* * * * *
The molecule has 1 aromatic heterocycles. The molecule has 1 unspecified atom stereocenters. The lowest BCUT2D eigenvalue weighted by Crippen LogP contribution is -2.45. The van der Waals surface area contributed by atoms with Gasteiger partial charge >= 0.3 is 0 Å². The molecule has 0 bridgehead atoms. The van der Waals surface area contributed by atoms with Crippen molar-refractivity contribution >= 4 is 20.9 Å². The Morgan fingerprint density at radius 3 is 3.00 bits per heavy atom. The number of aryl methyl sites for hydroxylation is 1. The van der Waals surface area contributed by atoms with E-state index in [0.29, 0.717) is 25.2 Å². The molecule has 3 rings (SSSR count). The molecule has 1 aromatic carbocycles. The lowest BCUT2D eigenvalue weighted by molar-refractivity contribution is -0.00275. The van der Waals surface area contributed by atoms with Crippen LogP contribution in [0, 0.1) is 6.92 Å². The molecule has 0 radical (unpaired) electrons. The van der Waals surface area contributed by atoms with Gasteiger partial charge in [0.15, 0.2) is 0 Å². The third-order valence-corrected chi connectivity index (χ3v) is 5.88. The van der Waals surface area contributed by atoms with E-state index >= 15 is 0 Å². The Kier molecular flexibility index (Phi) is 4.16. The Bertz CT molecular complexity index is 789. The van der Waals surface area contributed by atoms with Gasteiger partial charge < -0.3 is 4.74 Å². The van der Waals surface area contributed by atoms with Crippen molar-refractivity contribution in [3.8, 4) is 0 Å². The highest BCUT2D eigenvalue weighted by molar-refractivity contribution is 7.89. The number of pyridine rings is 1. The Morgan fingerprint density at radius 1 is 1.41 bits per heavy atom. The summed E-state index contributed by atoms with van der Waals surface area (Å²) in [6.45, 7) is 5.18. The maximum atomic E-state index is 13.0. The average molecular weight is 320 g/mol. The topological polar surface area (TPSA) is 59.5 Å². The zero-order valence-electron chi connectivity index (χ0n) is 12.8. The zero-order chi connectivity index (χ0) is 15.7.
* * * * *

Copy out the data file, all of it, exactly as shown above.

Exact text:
The molecule has 1 aromatic heterocycles. The molecule has 1 unspecified atom stereocenters. The lowest BCUT2D eigenvalue weighted by Crippen LogP contribution is -2.45. The van der Waals surface area contributed by atoms with Gasteiger partial charge >= 0.3 is 0 Å². The molecule has 0 bridgehead atoms. The van der Waals surface area contributed by atoms with Crippen molar-refractivity contribution >= 4 is 20.9 Å². The Morgan fingerprint density at radius 3 is 3.00 bits per heavy atom. The number of aryl methyl sites for hydroxylation is 1. The van der Waals surface area contributed by atoms with E-state index in [0.29, 0.717) is 25.2 Å². The molecule has 3 rings (SSSR count). The molecule has 1 aromatic carbocycles. The lowest BCUT2D eigenvalue weighted by molar-refractivity contribution is -0.00275. The van der Waals surface area contributed by atoms with Crippen LogP contribution in [0, 0.1) is 6.92 Å². The molecule has 0 radical (unpaired) electrons. The van der Waals surface area contributed by atoms with Gasteiger partial charge in [0.15, 0.2) is 0 Å². The third-order valence-corrected chi connectivity index (χ3v) is 5.88. The van der Waals surface area contributed by atoms with E-state index >= 15 is 0 Å². The Kier molecular flexibility index (Phi) is 4.16. The Bertz CT molecular complexity index is 789. The van der Waals surface area contributed by atoms with Gasteiger partial charge < -0.3 is 4.74 Å². The van der Waals surface area contributed by atoms with Crippen molar-refractivity contribution in [3.8, 4) is 0 Å². The highest BCUT2D eigenvalue weighted by molar-refractivity contribution is 7.89. The number of pyridine rings is 1. The Morgan fingerprint density at radius 1 is 1.41 bits per heavy atom. The summed E-state index contributed by atoms with van der Waals surface area (Å²) in [6.45, 7) is 5.18. The maximum atomic E-state index is 13.0. The average molecular weight is 320 g/mol. The topological polar surface area (TPSA) is 59.5 Å². The zero-order valence-electron chi connectivity index (χ0n) is 12.8. The zero-order chi connectivity index (χ0) is 15.7.